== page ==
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Contaduría y administración

versión impresa ISSN 0186-1042

Contad. Adm vol.60 no.2 Ciudad de México abr./jun. 2015 


Spanish credit institutions: do efficiency and solvency support the first decisions on bank restructuring from a financial point of view 2008-2012?

Entidades de crédito españolas: ¿eficiencia y solvencia sustentan las primeras decisiones de reestructuración 2008-2012?

Salvador Marín Hernándeza  *  

Ester Gras Gila 

Marcos Anton Renarta 

aUniversidad de Murcia, Facultad de Economía y Empresa, España


The restructuring processes of the Spanish financial entities over the last years has led us to analyze financially how efficiency and solvency of banks and savings banks explain the decisions of incorporation and control of these entities. We analyze 51 Spanish financial entities for the period 2008-2012. The results show higher solvency and efficiency of banks over savings banks. On the other hand, after the first integrations it is observed that it is still early for these ratios to improve on the results obtained by the entities before the integrations. However, from the financial point of view, these integrations do explain how correct the start-up and intensification of the restructuring processes were. There are some exceptions to the global criteria, which are explained by the size, strength and structure of the business and the closeness of its financial management scope to the area and business structure of the bigger banking groups.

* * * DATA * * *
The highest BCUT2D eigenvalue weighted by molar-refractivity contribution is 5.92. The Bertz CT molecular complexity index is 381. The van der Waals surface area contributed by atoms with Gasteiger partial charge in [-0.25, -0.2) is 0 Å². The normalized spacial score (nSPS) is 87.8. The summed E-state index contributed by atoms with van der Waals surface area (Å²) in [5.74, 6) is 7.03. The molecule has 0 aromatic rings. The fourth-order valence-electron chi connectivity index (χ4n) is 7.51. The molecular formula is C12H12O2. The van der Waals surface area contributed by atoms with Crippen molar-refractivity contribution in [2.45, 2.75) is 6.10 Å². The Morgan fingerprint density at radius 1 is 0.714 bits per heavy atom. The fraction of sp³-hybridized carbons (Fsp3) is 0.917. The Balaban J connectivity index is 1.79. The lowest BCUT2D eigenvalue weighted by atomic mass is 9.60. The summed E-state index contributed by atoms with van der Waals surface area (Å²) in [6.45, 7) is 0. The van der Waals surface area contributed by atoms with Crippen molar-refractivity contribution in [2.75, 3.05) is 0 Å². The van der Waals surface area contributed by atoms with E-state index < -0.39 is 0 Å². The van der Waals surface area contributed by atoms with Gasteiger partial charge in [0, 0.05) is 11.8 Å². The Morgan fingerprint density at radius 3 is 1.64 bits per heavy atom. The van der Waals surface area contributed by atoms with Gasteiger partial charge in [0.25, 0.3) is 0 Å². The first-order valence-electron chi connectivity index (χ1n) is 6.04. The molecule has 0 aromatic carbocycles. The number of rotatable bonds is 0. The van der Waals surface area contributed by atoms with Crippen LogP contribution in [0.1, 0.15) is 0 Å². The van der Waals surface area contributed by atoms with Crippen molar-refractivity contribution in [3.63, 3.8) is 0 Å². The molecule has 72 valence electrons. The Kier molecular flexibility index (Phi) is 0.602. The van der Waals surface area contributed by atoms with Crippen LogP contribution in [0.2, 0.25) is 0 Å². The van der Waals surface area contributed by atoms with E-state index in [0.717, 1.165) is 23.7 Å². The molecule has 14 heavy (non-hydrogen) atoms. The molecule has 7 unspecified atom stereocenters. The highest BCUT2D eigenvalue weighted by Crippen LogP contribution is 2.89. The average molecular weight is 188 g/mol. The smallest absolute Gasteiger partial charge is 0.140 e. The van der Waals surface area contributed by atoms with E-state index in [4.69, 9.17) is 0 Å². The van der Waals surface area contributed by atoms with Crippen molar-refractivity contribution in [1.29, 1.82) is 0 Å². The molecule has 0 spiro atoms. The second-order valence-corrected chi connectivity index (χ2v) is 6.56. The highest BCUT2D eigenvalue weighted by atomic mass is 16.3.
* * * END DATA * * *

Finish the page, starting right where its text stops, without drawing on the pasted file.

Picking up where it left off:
Keywords Restructuring; Financial system; Sistema institucional de protección; Efficiency; Solvency


Los procesos de reestructuración de las entidades de crédito españolas en estos últimos años nos han llevado a analizar en qué medida la eficiencia y solvencia de estos dos tipos de entidades explican las decisiones de integración y dominio de las mismas viéndolo, únicamente, desde un punto de vista de análisis financiero. Para ello analizamos 51 entidades españolas en el periodo 2008-2012. Los resultados muestran unos mayores valores de solvencia y eficiencia de los bancos sobre las cajas. Por otro lado, se observa que aún es pronto para que, tras las primeras integraciones, estos ratios superen los mejores valores a nivel individual. No obstante, sí que explican estas concentraciones, desde el punto de vista abordado, el financiero, lo acertado del inicio e intensificación en los procesos de reestructuración, así como las decisiones de forma societaria de la entidad dominante y/o resultante tras la integración. Existe alguna excepción al criterio general aludido, siendo en tal caso explicada por el tamaño, fortaleza y estructura de negocio, más cercana en el campo de su gestión financiera al ámbito y estructura de negocio de los grandes grupos bancarios.